The North Pole is moving closer to London along the Greenwich Meridian according to Shannon Hall in Scientific American:
“The north pole is on the run. Although it can drift as much as 10 meters across a century, sometimes returning to near its origin, it has recently taken a sharp turn to the east. Climate change is the likely culprit, yet scientists are debating how much melting ice or changing rain patterns affect the pole’s wanderlust.”
Two hypotheses have developed to explain the shift. First, there are those who argue that the uplift resulting from melting polar ice – particularly the Greenland icecap – is responsible for the shift:
“Around 2000 the pole took an eastward turn; it stopped drifting toward Hudson Bay, Canada, and started drifting along the Greenwich meridian in the direction of London. In 2013, Jianli Chen, a geophysicist at The University of Texas at Austin, was the first to attribute the sudden change to accelerated melting of the Greenland Ice Sheet.”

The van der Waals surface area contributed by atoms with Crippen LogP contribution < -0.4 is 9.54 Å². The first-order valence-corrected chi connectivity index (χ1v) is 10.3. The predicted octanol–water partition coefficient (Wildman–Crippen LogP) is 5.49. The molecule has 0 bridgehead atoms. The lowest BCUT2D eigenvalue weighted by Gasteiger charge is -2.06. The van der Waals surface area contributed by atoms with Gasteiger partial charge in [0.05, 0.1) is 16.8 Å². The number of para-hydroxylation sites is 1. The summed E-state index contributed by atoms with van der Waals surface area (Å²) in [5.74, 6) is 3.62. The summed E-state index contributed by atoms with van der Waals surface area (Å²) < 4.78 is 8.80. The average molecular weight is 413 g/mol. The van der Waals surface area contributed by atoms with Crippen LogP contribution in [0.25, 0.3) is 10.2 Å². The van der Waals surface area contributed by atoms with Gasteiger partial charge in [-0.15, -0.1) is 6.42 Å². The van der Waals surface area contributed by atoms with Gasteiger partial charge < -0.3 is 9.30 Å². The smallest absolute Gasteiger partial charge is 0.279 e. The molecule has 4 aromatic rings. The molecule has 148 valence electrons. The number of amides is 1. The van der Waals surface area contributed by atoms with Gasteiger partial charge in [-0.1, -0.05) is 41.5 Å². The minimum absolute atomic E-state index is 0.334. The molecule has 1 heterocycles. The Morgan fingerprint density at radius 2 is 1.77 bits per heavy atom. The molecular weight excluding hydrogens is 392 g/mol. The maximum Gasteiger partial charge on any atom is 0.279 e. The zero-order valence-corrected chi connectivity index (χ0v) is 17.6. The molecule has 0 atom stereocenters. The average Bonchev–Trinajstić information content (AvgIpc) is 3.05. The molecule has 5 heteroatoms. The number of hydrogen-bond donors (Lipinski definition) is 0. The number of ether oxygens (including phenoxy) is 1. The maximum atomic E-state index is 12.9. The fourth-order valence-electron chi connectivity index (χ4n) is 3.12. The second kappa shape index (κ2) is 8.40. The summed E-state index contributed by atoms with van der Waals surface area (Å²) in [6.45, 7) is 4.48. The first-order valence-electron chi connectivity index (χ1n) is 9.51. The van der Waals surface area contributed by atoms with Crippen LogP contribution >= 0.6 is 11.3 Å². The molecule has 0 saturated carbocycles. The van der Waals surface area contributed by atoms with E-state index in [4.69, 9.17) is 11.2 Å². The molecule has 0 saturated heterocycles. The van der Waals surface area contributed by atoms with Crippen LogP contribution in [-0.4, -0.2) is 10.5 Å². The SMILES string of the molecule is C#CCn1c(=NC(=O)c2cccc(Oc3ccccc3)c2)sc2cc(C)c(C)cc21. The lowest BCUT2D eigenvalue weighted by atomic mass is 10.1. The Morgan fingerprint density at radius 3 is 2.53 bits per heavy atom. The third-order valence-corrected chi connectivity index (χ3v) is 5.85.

Second there are those who think that the change in continental rainfall patterns may be at least partially responsible:
“Although the predominant cause of the pole’s shift still turned out to be Greenland, a recent dry spell that has overrun Eurasia is also driving the pole toward the east. With less rainfall on a continent over time, it starts to shed some bulk. Eurasia, which was quite lush 10 years ago, is not the only continent to experience a drought.”
More work is needed before the polar shift can definitely be attributed to man-made climate change; although this is the most likely candidate. Of greater concern is what impact the shift will have on future warming.